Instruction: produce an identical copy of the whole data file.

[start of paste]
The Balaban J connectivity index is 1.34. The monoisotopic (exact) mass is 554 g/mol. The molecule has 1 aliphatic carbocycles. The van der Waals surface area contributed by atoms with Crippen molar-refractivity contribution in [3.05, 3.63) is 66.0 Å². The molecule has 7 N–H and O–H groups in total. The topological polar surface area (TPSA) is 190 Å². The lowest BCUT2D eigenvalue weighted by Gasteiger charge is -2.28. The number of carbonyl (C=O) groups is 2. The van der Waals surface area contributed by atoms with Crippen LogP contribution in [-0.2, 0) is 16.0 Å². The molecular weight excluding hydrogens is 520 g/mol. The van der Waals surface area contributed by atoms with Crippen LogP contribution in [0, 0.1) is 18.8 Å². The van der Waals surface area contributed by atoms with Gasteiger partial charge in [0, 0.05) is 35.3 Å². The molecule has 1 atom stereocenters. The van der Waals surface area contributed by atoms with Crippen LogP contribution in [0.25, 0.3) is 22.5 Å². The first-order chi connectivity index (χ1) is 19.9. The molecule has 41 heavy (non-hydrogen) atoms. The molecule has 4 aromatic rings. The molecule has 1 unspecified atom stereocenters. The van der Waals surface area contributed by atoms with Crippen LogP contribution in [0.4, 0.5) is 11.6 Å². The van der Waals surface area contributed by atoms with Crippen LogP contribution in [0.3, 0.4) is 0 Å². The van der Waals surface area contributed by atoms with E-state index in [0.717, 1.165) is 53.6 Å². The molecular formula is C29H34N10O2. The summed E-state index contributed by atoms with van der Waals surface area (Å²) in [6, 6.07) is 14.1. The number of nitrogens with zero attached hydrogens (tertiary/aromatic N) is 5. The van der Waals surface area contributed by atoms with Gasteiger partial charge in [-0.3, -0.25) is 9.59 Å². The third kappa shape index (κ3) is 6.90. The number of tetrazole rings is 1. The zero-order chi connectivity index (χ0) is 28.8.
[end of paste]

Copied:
The Balaban J connectivity index is 1.34. The monoisotopic (exact) mass is 554 g/mol. The molecule has 1 aliphatic carbocycles. The van der Waals surface area contributed by atoms with Crippen molar-refractivity contribution in [3.05, 3.63) is 66.0 Å². The molecule has 7 N–H and O–H groups in total. The topological polar surface area (TPSA) is 190 Å². The lowest BCUT2D eigenvalue weighted by Gasteiger charge is -2.28. The number of carbonyl (C=O) groups is 2. The van der Waals surface area contributed by atoms with Crippen LogP contribution in [-0.2, 0) is 16.0 Å². The molecular weight excluding hydrogens is 520 g/mol. The van der Waals surface area contributed by atoms with Crippen LogP contribution in [0, 0.1) is 18.8 Å². The van der Waals surface area contributed by atoms with Gasteiger partial charge in [0, 0.05) is 35.3 Å². The molecule has 1 atom stereocenters. The van der Waals surface area contributed by atoms with Crippen LogP contribution in [0.25, 0.3) is 22.5 Å². The first-order chi connectivity index (χ1) is 19.9. The molecule has 41 heavy (non-hydrogen) atoms. The molecule has 4 aromatic rings. The molecule has 1 unspecified atom stereocenters. The van der Waals surface area contributed by atoms with Crippen LogP contribution in [0.4, 0.5) is 11.6 Å². The van der Waals surface area contributed by atoms with Crippen LogP contribution in [0.3, 0.4) is 0 Å². The van der Waals surface area contributed by atoms with E-state index in [0.717, 1.165) is 53.6 Å². The molecular formula is C29H34N10O2. The summed E-state index contributed by atoms with van der Waals surface area (Å²) in [6, 6.07) is 14.1. The number of nitrogens with zero attached hydrogens (tertiary/aromatic N) is 5. The van der Waals surface area contributed by atoms with Gasteiger partial charge in [-0.3, -0.25) is 9.59 Å². The third kappa shape index (κ3) is 6.90. The number of tetrazole rings is 1. The zero-order chi connectivity index (χ0) is 28.8.